Tuesday, September 27, 2016

Vitamin D Impacts Exercise Performance, Cortisol, and Heart Health

Vitamin D Impacts Exercise Performance, Cortisol, and Heart Health
September 27, 2016
Vitamin D supplementation reduces cardiovascular risk factors and cortisol levels and improves exercise performance, according to a randomized, placebo-controlled, single-blind, parallel trial published in August 2016.
In this study, 15 healthy subjects were given 2,000 IU of vitamin D3 daily or a placebo for 14 days. Researchers assessed body composition, systolic blood pressure (SBP), diastolic blood pressure (DBP) and arterial elasticity (as measured by pulse wave velocity, PWV) at baseline, after 1 week, and on day 14 of the study. Cortisol and cortisone levels were measured using two 24-hour urine samples. The study authors evaluated the participants' performances on a bike ergometer and noted the distance cycled in 20 minutes and the Borg Scale rate of perceived exertion (RPE).
After 2 weeks, vitamin D supplementation resulted in a pronounced reduction from baseline in resting SBP (115.8 ± 17.1 to 106.3 ± 10.9 mm Hg) and DBP (75.4 ± 10.3 to 68.5 ± 10.1 mm Hg). Arterial stiffness, urinary free cortisol levels, and the cortisol/cortisone ratio also significantly declined in the vitamin D group. The reduction in cortisol was thought to be due to inhibition of 11 β-hydroxysteroid dehydrogenase type 1 (11β-HSD1), the enzyme responsible for converting cortisone to active cortisol. Exercise-induced increases in SBP and DBP were markedly attenuated by vitamin D supplementation.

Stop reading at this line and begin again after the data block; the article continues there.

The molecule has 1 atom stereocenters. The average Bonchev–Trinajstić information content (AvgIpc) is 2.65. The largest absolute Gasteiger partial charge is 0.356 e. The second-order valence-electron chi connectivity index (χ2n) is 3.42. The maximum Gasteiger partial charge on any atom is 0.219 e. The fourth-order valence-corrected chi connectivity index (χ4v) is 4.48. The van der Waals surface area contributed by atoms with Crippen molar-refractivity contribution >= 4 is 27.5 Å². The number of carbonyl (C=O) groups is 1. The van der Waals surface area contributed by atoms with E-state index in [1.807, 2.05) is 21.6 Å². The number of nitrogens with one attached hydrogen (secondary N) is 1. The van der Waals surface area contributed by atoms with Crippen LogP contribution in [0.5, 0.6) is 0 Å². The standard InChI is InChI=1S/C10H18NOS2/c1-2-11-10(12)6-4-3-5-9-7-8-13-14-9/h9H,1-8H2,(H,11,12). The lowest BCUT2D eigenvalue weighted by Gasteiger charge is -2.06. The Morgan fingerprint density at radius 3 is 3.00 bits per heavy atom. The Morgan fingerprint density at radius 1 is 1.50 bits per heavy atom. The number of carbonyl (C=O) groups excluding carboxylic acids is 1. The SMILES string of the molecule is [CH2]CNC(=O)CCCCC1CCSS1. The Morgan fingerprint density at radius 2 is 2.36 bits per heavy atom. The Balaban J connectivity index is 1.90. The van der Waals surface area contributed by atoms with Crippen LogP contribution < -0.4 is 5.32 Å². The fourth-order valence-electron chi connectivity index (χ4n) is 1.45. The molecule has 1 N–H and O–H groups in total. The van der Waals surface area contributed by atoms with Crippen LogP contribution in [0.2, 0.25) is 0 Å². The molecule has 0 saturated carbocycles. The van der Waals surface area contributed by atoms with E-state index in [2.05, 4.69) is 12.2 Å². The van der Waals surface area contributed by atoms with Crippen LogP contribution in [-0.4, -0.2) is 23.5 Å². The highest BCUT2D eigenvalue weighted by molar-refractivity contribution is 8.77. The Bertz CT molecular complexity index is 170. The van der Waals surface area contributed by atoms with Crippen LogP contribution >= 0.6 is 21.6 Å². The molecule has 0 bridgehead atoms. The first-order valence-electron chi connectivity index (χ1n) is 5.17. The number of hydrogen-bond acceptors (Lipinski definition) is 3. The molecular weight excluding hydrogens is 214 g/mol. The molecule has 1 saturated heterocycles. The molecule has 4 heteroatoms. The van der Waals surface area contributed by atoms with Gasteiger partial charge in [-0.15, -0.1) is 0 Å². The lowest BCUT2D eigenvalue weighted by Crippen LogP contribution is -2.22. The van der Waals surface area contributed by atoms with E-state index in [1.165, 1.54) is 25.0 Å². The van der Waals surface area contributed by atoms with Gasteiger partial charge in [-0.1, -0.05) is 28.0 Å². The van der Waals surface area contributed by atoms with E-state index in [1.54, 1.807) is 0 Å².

Furthermore, subjects taking vitamin D significantly increased their distance cycled in 20 minutes and the Borg Scale RPE declined. Participants taking placebo did not experience any of these beneficial effects.
According to the study authors, "These results suggest that daily vitamin D supplementation may ameliorate CVD risk factors including a decrease in 11β-HSD1 activity, as evidenced by the decrease in the cortisol/cortisone ratio, and improve exercise performance in healthy individuals."
Al-Dujaili EA, et al. Ther Adv Endocrinol Metab. 2016;7:153-65.